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Shooting Disciplines What is Bullseye Shooting?

Shooting Disciplines What is Bullseye Shooting?

Shooting Disciplines What is Bullseye Shooting?

Competitors shoot targets as close to the middle as possible with slow precision fire. Beginners are often recommended bullseye shooting in order to learn the fundamentals of marksmanship

Bullseye shooting

A round shooting target with several hits in the centre, is called “bullseye”.

Bullseye shooting is a category of pistol and rifle shooting disciplines where the objective is to achieve as many points as possible by hitting around the shooting target as close to the middle as possible with slow precision fire. These disciplines place a large emphasis on precision and accuracy through sight picture, breath and trigger control. Fixed and relatively long time limits give the competitors time to concentrate for a perfect shot. An example of bullseye shooting is the ISSF pistol and rifle disciplines, but there are also many other national and international disciplines which can be classified as bullseye shooting. The shooting distances are typically given in round numbers, such as 10, 25, 50, 100, 200 or 300 meters depending on firearm type and discipline. Competitions are usually shot from permanent shooting ranges and with the same target arrangement and distance from match to match. Usually, the competitors each have their own shooting target and shoot beside each other simultaneously. Because of the relatively simple match format, beginners are often recommended bullseye shooting in order to learn the fundamentals of marksmanship. Bullseye shooting is part of the Summer Olympic Games, and a considerable amount of training is needed to become proficient.

Bullseye shooting with handguns

  • The six ISSF shooting events with pistols (four Olympic events plus two events not included in the Olympics program but are contested in World Cups and World Championships), its roots date back to the first modern Olympic Games in 1896, consist of both precision slow-fire and rapid-fire target shooting from distances of 10, 25, and 50 meters. The pistols are unique in appearance compared to normal guns and each event has its own pistols designed specifically for the job. Shooters must use one hand only to shoot at a small “bullseye” target downrange. In the UK (except for Northern Ireland), it is no longer possible to practice for some of the Olympic events following the Firearms (Amendment) (No. 2) Act 1997, legislation brought in after the Dunblane Massacre.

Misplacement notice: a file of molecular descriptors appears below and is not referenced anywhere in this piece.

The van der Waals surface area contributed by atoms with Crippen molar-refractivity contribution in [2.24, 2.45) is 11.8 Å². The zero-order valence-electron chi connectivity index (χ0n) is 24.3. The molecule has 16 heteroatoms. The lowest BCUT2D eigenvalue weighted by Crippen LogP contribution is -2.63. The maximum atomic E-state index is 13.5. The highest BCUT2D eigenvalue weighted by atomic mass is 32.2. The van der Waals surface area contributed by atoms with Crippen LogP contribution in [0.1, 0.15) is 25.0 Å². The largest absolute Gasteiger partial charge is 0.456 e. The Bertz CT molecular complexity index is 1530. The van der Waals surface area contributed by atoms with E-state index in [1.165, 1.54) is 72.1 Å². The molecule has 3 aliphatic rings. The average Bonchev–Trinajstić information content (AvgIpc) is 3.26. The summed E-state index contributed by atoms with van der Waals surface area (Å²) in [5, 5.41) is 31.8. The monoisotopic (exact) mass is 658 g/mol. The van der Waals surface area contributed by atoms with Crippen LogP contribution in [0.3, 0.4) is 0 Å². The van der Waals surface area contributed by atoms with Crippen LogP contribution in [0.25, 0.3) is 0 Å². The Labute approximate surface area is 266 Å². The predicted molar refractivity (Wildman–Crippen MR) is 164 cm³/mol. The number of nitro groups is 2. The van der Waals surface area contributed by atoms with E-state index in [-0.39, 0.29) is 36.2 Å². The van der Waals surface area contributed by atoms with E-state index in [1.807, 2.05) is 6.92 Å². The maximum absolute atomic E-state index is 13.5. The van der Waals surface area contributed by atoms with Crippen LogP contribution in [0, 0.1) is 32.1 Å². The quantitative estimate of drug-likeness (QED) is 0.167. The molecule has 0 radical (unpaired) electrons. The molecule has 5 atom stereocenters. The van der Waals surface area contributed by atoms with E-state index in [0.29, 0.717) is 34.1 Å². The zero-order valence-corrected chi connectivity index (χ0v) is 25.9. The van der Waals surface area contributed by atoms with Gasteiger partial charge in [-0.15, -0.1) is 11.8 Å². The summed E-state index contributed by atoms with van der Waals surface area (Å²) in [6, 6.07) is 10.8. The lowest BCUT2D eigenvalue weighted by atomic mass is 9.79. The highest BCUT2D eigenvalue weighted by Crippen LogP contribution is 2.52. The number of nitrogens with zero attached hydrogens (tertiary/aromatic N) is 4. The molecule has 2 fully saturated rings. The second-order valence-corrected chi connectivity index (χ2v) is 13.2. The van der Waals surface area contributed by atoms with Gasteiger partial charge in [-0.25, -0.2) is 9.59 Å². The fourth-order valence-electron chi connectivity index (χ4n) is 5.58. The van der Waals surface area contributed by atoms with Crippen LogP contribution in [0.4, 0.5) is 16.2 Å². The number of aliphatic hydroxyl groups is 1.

• The CISM Rapid Fire match is similar to the ISSF 25m Rapid Fire Pistol event.
  • NRA Precision Pistol, also called conventional pistol shooting, is a bullseye shooting where up to 3 handguns of different calibres are used. Its history is almost as old as ISSF events. Shooters must fire the pistol one-handed at 6- and 8-inch bullseye targets placed 25 and 50 yards down range respectively.
  • Precision Pistol Competition (PPC), was originally a police shooting program started in 1960 by the National Rifle Association of America.[21]

Bullseye shooting with rifles[edit]

  • Four-position small bore is a popular sport in the U.S.[14]
  • The six rifle ISSF shooting events (including two Olympic events: 10-meter air rifle and 50-meter rifle three positions) consist of long-time target shooting from distances of 10 or 50 or 300 metres (33 or 164 or 984 ft).[14]
  • Gallery rifle shooting is popular in the UK and was introduced as a substitute for many pistols shooting disciplines following the 1997 handgun ban.
  • High Power Rifle (also known as “Across the Course” or ‘traditional’ High power) in the United States is a format that shoots 3-position (standing, kneeling or sitting, and prone) at 200, 300, and 600 yards. The term “Across the Course” is used because the match format requires the competitors to shoot at different distances to complete the course of fire.
  • Military Service Rifle shooting is a shooting discipline that involves the use of rifles that are used by military forces and law-enforcement agencies, both past and present use. Ex-military rifles, sniper rifles (both past and present) and civilian versions of current use service rifles are commonly used in the Military Service Rifle shooting competitions. It is popular in the United States and culminates each year with the National Matches being held at Camp Perry, Ohio. Some countries have outlawed civilian shooting at human-silhouette targets; silhouette targets are not used in the National Match Course of Fire. Bullseye targets are used. High Power Rifle competition often is held at the same events as Service Rifle, such as the U.S. national championships each year at Camp Perry. High Power competitors generally are civilians using whatever rifles they prefer within the rules, whereas Service Rifle entrants are limited to current or previous U.S. armed forces weapons. Although according to NRA rules only certain matches allow optical sights, normally those conducted at ranges over 600 yards.
  • Project Appleseed is a rifle marksmanship program by The Revolutionary War Veterans Association that teaches both rifle marksmanship and oral history regarding the American Revolutionary War. It shoots 3-position (standing, sitting, and prone) at 25 meters at reduced scale targets, simulating shooting at 100, 200, 300, and 400 yards. The techniques taught easily apply to transitioning to High Power Rifle.
  • Full bore and small-bore rifle shooting in the United Kingdom.
  • Three-position airgun competitions are popular in the United States.

C.T.https://en.wikipedia.org/wiki/Shooting_sports#Practical_shooting

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